Oakland Athletics Rumors
MLB officials plan to discuss the Michael Pineda pine tar incident with the Yankees, though a suspension isn't expected, Brendan Kuty of NJ.com reports. Pineda had what Kuty describes as a brown, oily substance on his hand during Thursday's start against the Red Sox, but league spokesman spokesman Pat Courtney notes that the right-hander was never seen applying a foreign substance, and the Red Sox never raised the issue. A couple more Major League notes on a slow night at MLBTR:
- The rotating cast for the closer's job in Oakland has continued despite the club's acquisition of Jim Johnson this offseason, writes MLB.com's Tracy Ringolsby. The A's have had eight different pitchers lead the team in saves over the past 13 seasons. Manager Bob Melvin says he "can definitely see" Johnson regaining the role, however.
- Giants manager Bruce Bochy says Pablo Sandoval has assured him that his contract situation hasn't been a distraction in the season's early going, according to a report from Alex Espinoza of MLB.com. Sandoval is hitting just .143/.265/.238 thus far. He's scheduled to become a free agent after the season, but extension talks with the Giants have reportedly been shut down.
Dr. James Andrews tells MLB Network Radio (via MetsBlog) that a number of factors have contributed to an increase in Tommy John surgeries throughout baseball. One issue is that high school pitchers are throwing too hard, and their ligaments aren't maturing quickly enough to keep up with their velocity. Year-round baseball is another issue, as is throwing breaking balls at a young age. High school pitchers who throw harder than 80-85 MPH also run the risk of having arm issues. Here are a few notes from around the American League.
- The Indians' trade of Shin-Soo Choo was one of GM Chris Antonetti's best deals, Terry Pluto of the Plain Dealer writes. The Indians gave up Choo, a player they could not have afforded to keep, and the other players they dealt (Tony Sipp, Lars Anderson and Jason Donald) haven't proven consequential. The Indians received Trevor Bauer, who had a great first start of the season on Wednesday, and a good bullpen arm in Bryan Shaw. They also got Matt Albers, who pitched reasonably well last season before heading to the Astros as a free agent, and Drew Stubbs, who went to the Rockies for Josh Outman. Outman now joins Shaw in the Indians' bullpen.
- Sam Fuld isn't surprised that the Athletics designated him for assignment, Susan Slusser of the San Francisco Chronicle writes. "I guess the one good thing is that I have been bracing myself for it," says Fuld. Coco Crisp is now healthy, and Craig Gentry is back from the disabled list, which left little room for Fuld.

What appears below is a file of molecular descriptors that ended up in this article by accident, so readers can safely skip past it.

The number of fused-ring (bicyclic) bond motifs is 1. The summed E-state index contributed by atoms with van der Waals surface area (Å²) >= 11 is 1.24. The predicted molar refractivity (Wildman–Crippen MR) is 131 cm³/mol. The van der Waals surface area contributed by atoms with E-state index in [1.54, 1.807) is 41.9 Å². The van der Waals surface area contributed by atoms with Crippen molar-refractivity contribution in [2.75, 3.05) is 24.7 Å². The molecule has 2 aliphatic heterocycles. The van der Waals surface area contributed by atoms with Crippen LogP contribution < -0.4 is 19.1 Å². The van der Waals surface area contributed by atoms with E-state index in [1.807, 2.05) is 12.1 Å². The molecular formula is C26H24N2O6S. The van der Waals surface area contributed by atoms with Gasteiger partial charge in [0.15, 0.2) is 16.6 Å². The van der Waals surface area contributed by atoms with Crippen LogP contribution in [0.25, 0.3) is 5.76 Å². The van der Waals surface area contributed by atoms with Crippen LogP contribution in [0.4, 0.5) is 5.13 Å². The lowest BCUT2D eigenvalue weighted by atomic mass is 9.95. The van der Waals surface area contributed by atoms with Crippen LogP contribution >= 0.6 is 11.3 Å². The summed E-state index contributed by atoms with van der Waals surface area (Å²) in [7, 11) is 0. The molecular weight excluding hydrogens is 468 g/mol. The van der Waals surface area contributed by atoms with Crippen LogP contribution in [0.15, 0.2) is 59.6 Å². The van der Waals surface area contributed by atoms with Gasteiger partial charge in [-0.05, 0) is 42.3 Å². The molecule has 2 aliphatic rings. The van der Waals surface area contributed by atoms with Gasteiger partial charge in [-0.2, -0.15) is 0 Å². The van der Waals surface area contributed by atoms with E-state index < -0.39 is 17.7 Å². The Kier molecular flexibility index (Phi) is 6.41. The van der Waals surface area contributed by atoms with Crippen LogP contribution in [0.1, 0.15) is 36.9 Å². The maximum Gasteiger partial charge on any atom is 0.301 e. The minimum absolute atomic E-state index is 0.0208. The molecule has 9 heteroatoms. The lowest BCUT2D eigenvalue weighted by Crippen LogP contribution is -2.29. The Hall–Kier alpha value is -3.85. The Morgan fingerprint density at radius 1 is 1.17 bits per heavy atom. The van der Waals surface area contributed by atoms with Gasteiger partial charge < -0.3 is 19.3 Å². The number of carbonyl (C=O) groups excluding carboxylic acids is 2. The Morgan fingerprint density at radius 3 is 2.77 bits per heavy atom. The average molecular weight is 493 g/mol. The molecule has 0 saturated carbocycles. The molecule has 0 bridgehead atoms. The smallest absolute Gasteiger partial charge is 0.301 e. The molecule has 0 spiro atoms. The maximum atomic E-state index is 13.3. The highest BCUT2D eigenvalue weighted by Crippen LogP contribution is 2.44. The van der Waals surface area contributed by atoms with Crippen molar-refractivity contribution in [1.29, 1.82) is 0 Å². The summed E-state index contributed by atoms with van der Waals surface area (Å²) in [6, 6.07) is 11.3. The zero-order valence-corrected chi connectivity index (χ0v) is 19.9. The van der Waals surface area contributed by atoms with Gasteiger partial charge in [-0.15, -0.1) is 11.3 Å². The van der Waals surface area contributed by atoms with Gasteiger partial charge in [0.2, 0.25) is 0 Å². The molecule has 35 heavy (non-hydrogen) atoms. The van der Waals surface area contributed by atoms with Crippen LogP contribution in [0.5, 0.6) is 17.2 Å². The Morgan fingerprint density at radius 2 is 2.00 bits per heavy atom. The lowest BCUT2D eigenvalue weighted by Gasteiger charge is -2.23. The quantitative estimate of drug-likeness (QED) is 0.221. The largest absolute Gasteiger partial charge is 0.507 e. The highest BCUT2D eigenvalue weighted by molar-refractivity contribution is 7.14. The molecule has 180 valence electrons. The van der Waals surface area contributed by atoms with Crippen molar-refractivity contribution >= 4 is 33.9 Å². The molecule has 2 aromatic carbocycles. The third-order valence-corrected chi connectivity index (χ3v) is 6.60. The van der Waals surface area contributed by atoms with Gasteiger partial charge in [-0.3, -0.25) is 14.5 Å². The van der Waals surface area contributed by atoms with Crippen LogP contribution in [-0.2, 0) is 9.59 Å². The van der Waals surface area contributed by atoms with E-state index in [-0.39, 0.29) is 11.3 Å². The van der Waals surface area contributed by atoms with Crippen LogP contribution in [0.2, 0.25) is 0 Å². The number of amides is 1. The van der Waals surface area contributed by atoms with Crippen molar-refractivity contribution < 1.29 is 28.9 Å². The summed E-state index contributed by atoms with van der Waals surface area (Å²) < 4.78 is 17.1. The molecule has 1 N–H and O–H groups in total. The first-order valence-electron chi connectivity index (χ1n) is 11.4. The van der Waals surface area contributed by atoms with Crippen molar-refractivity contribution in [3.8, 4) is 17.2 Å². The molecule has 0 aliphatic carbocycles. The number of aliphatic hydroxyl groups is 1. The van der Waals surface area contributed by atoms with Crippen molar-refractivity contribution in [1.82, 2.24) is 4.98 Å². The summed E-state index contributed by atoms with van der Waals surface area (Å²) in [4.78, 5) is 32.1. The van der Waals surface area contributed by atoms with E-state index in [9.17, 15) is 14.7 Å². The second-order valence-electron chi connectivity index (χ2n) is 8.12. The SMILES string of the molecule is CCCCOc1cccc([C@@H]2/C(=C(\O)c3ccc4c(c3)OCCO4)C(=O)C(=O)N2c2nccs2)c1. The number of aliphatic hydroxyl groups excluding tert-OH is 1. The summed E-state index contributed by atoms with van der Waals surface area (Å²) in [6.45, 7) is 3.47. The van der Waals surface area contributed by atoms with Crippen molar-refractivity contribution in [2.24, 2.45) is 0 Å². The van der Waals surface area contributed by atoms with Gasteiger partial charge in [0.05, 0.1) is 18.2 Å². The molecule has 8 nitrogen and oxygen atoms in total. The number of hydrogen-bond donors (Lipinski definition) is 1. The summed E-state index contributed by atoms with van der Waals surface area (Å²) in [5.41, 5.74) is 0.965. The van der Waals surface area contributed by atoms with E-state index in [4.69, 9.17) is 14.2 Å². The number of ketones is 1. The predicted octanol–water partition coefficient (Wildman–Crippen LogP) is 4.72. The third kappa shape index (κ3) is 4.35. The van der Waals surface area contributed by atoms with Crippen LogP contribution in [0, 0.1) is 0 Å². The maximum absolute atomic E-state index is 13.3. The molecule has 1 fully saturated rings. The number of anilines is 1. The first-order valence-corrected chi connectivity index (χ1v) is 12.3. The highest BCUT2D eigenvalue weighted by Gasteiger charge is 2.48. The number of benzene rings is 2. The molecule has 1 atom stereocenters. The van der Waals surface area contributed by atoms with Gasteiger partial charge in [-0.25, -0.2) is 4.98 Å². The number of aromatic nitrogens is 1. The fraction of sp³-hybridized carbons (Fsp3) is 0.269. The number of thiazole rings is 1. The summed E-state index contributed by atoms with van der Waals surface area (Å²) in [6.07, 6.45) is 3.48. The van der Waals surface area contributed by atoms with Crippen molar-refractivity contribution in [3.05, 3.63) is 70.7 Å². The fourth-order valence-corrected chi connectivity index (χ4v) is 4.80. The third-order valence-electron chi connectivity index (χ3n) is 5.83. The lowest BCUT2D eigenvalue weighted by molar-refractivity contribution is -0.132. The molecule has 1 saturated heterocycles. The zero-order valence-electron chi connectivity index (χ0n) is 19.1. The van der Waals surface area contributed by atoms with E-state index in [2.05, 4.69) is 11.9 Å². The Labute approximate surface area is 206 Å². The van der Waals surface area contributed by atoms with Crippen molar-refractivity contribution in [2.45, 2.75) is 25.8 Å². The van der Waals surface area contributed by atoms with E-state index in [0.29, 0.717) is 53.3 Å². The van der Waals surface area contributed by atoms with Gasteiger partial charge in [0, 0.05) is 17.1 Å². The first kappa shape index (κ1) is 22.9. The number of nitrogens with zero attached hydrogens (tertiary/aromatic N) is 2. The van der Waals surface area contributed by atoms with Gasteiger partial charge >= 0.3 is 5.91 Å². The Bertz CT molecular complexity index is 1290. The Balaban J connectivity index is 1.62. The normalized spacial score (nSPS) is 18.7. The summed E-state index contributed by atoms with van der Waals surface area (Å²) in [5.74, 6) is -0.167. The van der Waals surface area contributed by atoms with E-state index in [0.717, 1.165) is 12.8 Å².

- The Red Sox' most recent $70MM extension offer to Jon Lester might seem low, but Lester himself is trying to keep it in context, John Tomase of the Boston Herald tweets. "They're trying to set up their business for the future. They're weighing risk," Lester says. "I can't just stand up and say, 'Pay me pay me pay me.'"
The Athletics have designated Sam Fuld for assignment, Ken Rosenthal of FOX Sports tweets. The move clears space on the team's active roster for another strong defensive outfielder, Craig Gentry, who returns from the disabled list.
Fuld, 32, appeared in just seven games for the A's, hitting .200/.273/.433 in 33 plate appearances. He has a career .233/.312/.334 line in 841 career plate appearances, most of them with the Rays and Cubs. He signed with Oakland as a minor-league free agent in February, then made the team out of spring training when Gentry was unavailable.
Free agent closer Joel Hanrahan will host a showcase for teams next week, reports ESPN's Jerry Crasnick (via Twitter). In a second tweet, Crasnick lists the Mets, Yankees, Angels, Rangers, Rockies, Royals, Athletics, Red Sox and Rays as teams that are believed to have interest in Hanrahan. He adds that somewhat curiously, he hasn't heard much buzz on the Tigers or Phillies being interested, though that could always change.
The 32-year-old Hanrahan underwent Tommy John surgery and also had his flexor tendon repaired and bone chips in his elbow removed on May 16 of last season. He opened the year as Boston's closer after being acquired in an offseason trade that sent Mark Melancon to the Pirates, but he allowed eight runs on 10 hits (four homers) and six walks with just five strikeouts in 7 1/3 innings for the Red Sox before landing on the disabled list.
Prior to that season, Hanrahan had averaged 10.2 strikeouts per nine innings over a five-year stretch between the Nationals and Pirates. The Bucs acquired Hanrahan and Lastings Milledge from the Nats in a deal that sent Sean Burnett and Nyjer Morgan to Washington, and Hanrahan blossomed into a two-time All-Star closer with Pittsburgh. Always one of the hardest-throwing pitchers in the game, Hanrahan's 96.5 mph average fastball from his 2011-13 peak ranked seventh in the game among qualified relievers.
Here are the day's minor moves:
- The Athletics have released minor league lefty Eric Berger just days after acquiring him, reports Susan Slusser of the San Francisco Chronicle (via Twitter). Berger had been working at Sacramento since being added via trade just ten days ago. The southpaw had a solid run at Triple-A last year, throwing 70 2/3 innings of 3.06 ERA ball.